Licton Springs logo
welcome pagelocal interestneighborhood in actioncommunity councilcurrents newsletter


Licton Springs
Park History

Native American History

White Settlers

Licton Springs Spa

Licton Springs Park


cat tail logo



A Spa Opens at Licton Springs


licton springs spa sign
photos: Seattle Municipal Archives

By 1934, the springs came in the hands of E.Jensen who built and opened the only spa to operate on this site. The spa offered thermal baths that included 19 minerals. Jensen also bottled the water and sold it countrywide.
When Jensen died in 1951, the land was purchased by A.R. Patterson, who planned on expanding the now defunct spa by building a $500,000 sanitarium. house at licton springs
photos: Seattle Municipal Archives

He convinced the City Council to rezone the area to permit the large health institution. Luckily, in 1960, before the institution was built, the site was purchased by the city of Seattle for use as a park.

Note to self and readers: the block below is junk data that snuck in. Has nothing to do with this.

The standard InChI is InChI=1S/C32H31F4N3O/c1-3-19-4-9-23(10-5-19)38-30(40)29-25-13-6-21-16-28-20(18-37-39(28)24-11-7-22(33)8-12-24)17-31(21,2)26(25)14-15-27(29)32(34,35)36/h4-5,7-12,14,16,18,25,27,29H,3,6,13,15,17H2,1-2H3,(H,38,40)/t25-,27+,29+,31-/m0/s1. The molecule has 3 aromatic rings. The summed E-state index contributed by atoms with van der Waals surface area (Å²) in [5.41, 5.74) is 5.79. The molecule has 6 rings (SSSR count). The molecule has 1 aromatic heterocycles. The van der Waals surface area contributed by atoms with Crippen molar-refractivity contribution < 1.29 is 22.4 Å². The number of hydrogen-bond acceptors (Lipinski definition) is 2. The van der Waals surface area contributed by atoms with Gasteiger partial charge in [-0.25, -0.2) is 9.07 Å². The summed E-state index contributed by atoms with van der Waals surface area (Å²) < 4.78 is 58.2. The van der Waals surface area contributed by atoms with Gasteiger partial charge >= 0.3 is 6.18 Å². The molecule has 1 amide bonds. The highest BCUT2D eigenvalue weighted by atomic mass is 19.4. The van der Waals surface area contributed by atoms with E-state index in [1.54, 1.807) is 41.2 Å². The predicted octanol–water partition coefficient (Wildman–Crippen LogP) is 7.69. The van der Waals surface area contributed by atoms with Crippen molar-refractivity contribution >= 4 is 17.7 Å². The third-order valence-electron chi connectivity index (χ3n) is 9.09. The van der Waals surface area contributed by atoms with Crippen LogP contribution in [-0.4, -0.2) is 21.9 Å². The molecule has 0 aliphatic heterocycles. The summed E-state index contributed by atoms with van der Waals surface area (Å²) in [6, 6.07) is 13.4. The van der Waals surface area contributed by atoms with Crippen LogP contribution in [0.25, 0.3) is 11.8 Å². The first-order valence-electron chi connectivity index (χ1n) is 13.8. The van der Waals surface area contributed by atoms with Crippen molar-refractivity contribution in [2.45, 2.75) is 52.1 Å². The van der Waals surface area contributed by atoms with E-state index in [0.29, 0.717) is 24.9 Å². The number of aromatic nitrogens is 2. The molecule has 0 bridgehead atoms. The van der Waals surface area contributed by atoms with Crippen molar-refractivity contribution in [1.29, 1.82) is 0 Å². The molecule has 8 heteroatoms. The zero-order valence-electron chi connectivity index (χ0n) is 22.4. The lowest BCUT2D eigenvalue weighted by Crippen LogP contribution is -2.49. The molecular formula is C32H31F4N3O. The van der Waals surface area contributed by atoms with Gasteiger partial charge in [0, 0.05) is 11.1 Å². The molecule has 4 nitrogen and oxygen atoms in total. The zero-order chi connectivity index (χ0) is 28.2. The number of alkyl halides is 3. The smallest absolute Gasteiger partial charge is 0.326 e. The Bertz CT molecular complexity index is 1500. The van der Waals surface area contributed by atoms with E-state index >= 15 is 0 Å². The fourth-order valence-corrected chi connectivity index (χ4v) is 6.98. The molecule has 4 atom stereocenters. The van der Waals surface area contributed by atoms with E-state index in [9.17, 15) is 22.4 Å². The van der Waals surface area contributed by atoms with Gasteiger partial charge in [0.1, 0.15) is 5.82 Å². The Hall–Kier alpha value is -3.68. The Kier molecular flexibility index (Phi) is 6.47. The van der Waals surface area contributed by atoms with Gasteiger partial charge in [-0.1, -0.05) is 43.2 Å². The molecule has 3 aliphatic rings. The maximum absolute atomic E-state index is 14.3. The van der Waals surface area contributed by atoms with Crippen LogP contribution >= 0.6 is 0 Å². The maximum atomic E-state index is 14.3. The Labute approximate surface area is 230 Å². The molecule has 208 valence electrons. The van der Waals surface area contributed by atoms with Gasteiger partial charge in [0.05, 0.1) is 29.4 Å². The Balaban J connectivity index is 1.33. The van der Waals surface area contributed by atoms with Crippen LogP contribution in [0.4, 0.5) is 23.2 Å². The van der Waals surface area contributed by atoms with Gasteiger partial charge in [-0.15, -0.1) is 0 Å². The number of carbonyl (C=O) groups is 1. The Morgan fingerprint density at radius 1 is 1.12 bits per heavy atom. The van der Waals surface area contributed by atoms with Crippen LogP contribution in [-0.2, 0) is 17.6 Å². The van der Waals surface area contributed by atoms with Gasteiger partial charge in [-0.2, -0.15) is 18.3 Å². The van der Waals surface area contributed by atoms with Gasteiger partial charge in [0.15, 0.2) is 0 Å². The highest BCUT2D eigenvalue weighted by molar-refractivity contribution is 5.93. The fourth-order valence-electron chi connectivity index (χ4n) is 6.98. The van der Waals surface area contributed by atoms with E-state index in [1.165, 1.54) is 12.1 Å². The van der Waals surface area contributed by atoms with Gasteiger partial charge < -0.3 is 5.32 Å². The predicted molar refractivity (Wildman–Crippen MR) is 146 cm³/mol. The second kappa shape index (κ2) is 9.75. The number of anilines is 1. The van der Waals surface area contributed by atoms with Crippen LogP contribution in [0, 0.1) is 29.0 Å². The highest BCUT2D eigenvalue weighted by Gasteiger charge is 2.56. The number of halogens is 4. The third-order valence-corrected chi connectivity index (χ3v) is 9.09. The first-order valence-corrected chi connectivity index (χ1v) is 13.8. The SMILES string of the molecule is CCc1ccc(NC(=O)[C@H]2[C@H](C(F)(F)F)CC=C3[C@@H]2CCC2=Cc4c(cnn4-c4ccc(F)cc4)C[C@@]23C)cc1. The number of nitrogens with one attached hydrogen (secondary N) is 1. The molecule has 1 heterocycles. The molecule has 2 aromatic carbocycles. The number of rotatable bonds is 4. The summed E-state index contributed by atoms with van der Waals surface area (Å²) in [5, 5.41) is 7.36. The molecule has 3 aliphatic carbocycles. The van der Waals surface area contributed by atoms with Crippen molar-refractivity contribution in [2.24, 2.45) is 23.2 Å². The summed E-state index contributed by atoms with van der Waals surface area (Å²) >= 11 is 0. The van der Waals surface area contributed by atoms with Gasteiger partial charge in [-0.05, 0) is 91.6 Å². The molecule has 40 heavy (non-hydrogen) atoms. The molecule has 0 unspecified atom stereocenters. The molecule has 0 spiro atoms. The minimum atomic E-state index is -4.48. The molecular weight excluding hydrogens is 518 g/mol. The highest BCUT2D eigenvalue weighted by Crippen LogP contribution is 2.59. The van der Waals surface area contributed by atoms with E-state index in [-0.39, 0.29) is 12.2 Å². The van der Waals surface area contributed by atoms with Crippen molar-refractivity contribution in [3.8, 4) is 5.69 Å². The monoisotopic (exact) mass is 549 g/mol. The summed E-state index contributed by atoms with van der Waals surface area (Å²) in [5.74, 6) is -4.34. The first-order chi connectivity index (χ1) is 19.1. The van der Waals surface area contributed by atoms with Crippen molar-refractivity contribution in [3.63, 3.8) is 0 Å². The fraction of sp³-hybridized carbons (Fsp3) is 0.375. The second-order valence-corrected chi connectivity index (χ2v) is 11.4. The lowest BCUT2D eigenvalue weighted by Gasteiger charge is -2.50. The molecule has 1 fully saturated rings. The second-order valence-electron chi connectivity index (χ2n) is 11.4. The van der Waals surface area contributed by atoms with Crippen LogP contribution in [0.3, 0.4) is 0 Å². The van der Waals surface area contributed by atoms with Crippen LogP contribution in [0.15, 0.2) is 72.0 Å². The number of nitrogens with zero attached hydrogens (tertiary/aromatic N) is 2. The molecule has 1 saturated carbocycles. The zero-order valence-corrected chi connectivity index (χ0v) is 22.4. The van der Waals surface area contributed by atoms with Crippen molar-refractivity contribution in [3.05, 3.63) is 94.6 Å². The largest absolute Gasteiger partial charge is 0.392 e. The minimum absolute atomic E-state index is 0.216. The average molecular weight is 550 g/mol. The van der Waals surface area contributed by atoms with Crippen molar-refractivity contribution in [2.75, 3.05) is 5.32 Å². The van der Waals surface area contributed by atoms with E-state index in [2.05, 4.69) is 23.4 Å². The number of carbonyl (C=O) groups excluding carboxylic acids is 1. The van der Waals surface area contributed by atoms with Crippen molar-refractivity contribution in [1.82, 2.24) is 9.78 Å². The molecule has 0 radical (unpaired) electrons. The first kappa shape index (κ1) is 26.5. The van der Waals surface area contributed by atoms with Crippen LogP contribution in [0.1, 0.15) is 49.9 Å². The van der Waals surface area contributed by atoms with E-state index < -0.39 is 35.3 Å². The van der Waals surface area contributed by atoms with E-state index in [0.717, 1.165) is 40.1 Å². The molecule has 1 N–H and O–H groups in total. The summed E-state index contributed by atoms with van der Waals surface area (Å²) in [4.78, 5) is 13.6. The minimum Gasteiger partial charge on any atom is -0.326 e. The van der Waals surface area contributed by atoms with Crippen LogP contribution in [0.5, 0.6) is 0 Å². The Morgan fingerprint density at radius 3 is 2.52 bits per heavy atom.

In 1963, the state and federal government condemned a large portion of the eastern side of the neighborhood for the construction of I-5. This was followed in 1968 by further condemnation for the building of North Seattle Community College. Many of these areas contained wetlands now lost to building sites. In 1975, the Forward Thrust Bond Issue allotted money to develop the Licton Springs Park. It has since evolved into a unique combination of passive use natural areas contrasted by wide lawns conducive to picnicking, strolling and sporting activities.


Welcome | Local Interest | Neighborhood in Action
Community Council | Currents Newsletter | Links